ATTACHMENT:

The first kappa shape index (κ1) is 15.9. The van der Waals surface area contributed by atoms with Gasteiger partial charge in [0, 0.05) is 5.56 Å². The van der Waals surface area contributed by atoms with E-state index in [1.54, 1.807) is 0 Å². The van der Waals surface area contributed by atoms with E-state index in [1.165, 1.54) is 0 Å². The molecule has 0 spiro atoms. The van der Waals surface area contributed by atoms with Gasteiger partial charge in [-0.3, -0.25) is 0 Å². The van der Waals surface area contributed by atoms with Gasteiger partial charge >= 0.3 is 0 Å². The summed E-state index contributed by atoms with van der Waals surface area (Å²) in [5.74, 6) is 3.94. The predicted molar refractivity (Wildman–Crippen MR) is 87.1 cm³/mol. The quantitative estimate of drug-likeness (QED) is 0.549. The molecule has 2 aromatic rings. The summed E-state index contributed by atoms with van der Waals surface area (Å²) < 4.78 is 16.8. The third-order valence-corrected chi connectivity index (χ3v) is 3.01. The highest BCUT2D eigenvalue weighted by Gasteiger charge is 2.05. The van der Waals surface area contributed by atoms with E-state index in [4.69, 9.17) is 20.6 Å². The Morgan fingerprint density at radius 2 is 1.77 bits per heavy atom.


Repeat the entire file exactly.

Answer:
The first kappa shape index (κ1) is 15.9. The van der Waals surface area contributed by atoms with Gasteiger partial charge in [0, 0.05) is 5.56 Å². The van der Waals surface area contributed by atoms with E-state index in [1.54, 1.807) is 0 Å². The van der Waals surface area contributed by atoms with E-state index in [1.165, 1.54) is 0 Å². The molecule has 0 spiro atoms. The van der Waals surface area contributed by atoms with Gasteiger partial charge in [-0.3, -0.25) is 0 Å². The van der Waals surface area contributed by atoms with Gasteiger partial charge >= 0.3 is 0 Å². The summed E-state index contributed by atoms with van der Waals surface area (Å²) in [5.74, 6) is 3.94. The predicted molar refractivity (Wildman–Crippen MR) is 87.1 cm³/mol. The quantitative estimate of drug-likeness (QED) is 0.549. The molecule has 2 aromatic rings. The summed E-state index contributed by atoms with van der Waals surface area (Å²) < 4.78 is 16.8. The third-order valence-corrected chi connectivity index (χ3v) is 3.01. The highest BCUT2D eigenvalue weighted by Gasteiger charge is 2.05. The van der Waals surface area contributed by atoms with E-state index in [4.69, 9.17) is 20.6 Å². The Morgan fingerprint density at radius 2 is 1.77 bits per heavy atom.